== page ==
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„There is no place like home“

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No. 13112
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What do you think is a good philosophy that just simply accepts Man for how he is and actually accepts the world for what it is without actually imposing its own rules and laws and observations upon the observed? Do you think that there is any philosophy which is actually objectively truthful and neither attempts to change the nature of the Man or that envisions some "answer" like Salvation to the actual state of affairs, but quite simply observes the natural order of things without necessarily any judgment or cloudiness of vision from personal biases, assumptions, principles, and conclusions? Do you think such a thing is possible?

Do you think that there is any actual philosophy that truly can tell you not to change the nature of a man, or offers some utopian ideal or grim pessimism, but quite clearly sees things for how they are?

And yes I am aware of Sartre though admittedly don't actually know a whole lot about existentialist thought. And I don't just mean Mankind and the self centeredness of much philosophical conjecture but an accurate depiction of simply the world/universe/reality devoid of hopes expectations or fears, and quite simply in utter naked boldness declares "this is how things are" without biased flaws?
No. 13115
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If you define anything, which you are doing merely by seeing something as an object, you are imposing biased perceptions upon it. Anybody claiming that they can see the universe 'objectively' is a hack.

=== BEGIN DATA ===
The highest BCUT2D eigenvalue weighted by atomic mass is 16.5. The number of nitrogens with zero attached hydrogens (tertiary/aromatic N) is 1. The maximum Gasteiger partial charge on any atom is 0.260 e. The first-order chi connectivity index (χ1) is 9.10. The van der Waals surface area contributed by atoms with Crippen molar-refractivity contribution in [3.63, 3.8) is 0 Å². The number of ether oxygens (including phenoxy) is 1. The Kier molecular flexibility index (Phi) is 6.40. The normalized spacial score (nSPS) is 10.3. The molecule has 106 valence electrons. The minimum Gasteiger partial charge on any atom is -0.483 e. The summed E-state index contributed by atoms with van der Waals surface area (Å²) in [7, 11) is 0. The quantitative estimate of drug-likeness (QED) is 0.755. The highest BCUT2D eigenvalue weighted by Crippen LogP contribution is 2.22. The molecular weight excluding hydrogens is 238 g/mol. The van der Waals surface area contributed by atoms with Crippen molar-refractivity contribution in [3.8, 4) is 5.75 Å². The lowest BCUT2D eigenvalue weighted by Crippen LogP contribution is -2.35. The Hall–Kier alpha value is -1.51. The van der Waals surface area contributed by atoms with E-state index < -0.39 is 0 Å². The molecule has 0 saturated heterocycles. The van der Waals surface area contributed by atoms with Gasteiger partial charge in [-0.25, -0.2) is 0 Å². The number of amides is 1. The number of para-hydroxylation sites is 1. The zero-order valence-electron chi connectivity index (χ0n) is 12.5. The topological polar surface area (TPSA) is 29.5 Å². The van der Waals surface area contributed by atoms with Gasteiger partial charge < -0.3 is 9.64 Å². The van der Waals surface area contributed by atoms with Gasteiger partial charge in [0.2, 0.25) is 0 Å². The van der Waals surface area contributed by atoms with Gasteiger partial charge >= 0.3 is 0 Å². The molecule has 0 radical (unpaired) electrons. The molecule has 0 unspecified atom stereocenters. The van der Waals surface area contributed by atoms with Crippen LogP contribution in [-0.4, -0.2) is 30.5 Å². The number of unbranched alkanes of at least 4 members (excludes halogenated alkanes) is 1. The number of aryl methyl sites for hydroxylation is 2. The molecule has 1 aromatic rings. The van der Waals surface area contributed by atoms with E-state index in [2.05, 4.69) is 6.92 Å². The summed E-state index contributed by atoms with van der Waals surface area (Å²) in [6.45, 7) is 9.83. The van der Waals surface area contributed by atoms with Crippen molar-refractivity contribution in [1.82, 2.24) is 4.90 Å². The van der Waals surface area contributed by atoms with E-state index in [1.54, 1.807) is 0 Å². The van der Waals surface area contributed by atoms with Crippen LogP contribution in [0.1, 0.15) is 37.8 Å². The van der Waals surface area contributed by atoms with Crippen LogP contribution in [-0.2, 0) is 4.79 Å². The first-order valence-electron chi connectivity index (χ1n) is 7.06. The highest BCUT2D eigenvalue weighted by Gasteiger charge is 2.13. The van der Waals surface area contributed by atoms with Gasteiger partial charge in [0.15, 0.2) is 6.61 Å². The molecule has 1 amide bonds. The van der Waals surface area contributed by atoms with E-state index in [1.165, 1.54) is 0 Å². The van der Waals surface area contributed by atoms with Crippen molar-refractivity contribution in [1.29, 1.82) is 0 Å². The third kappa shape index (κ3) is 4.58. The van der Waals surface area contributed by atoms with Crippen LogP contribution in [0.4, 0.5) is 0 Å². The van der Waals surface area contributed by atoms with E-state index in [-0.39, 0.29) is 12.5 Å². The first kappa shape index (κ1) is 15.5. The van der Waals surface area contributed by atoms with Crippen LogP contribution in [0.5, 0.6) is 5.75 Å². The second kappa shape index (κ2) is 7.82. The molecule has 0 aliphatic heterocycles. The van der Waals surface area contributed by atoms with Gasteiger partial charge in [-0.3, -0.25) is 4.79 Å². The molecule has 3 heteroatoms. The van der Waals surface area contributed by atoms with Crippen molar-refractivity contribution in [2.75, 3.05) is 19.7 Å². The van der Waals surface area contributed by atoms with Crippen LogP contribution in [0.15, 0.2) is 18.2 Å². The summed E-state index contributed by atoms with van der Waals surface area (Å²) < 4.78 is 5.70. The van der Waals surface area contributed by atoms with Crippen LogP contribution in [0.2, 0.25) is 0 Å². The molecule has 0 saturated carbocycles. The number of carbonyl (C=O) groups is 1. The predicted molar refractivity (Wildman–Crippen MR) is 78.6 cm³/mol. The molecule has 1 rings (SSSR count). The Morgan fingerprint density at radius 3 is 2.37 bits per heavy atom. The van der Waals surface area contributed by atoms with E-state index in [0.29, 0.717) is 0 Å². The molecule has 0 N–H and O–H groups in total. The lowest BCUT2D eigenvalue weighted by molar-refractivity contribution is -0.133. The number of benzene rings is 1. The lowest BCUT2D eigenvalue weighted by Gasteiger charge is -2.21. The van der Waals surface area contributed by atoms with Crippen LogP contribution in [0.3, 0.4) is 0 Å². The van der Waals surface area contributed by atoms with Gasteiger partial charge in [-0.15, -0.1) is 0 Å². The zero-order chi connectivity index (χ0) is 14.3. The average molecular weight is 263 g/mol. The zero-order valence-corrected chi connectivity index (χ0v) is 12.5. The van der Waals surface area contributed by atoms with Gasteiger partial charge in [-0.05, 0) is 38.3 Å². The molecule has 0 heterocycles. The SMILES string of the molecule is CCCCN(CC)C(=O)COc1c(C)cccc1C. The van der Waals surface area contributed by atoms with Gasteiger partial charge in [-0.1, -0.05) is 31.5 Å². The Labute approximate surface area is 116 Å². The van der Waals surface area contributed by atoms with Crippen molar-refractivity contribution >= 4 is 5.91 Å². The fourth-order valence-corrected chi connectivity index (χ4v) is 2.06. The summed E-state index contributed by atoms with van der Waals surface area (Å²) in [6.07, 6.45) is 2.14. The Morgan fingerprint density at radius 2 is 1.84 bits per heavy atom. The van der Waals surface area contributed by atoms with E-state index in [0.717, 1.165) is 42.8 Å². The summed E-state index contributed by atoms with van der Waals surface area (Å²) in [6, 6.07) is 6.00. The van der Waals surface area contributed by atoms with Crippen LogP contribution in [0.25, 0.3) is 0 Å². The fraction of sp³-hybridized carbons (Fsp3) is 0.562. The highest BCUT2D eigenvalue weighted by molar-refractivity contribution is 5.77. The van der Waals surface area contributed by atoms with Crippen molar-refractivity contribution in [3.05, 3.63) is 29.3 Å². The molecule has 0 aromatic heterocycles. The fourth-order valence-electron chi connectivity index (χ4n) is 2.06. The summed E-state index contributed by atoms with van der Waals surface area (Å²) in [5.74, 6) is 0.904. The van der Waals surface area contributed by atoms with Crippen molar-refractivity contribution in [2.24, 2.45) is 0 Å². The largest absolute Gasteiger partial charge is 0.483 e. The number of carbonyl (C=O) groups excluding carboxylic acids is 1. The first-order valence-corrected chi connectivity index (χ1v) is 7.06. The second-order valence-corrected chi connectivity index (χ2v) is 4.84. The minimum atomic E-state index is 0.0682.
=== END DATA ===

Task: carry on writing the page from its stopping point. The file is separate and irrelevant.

Anything thought up by a human is inherently biased by their life experience and it's only compounded by the fact that 'objectivity' is a failed concept when one realises that we exist in our own perceived universe meme bubbles and are incapable of meaningfully interacting with anything outside of said meme bubble.
No. 13120
>simply accepts Man for how he is
>accepts the world for what it is
I'd say buddhism.
No. 13121
Charles Darwin
Sure it's not the final answer, at least yet, but any philosophy trying to get to the bottom of human nature will have to go through it.
No. 13122

In western philisophy I'd say Camus comes closest.
No. 13124

Man is trapped in itself. He can only speculate on the outside.
You could take a ride on the posthumanism train traveling the world right now. Man is an object between other objects. Yet it's speculative and therefore does not meet up to your standards.

A method of philosophy or science always implies a bias already, therefore >>13121 is not a valid answer, you cannot choose a method without having a bias to choose exactly the method you choose.

Btw. science and constructivism aka bias https://www.youtube.com/watch?v=2KnPBg-tanE


might be something interesting, but I never read him and apparently his books are not known in the anglosphere

>Like his one-time mentor Talcott Parsons, Luhmann is an advocate of "grand theory," although neither in the sense of philosophical foundationalism nor in the sense of "meta-narrative" as often invoked in the critical works of post-modernist writers. Rather, Luhmann's work tracks closer to complexity theory broadly speaking, in that it aims to address any aspect of social life within a universal theoretical framework - of which the diversity of subjects he wrote about is an indication. Luhmann's theory is sometimes dismissed as highly abstract and complex, particularly within the Anglophone world, whereas his work has had a more lasting influence on scholars from German-speaking countries, Scandinavia and Italy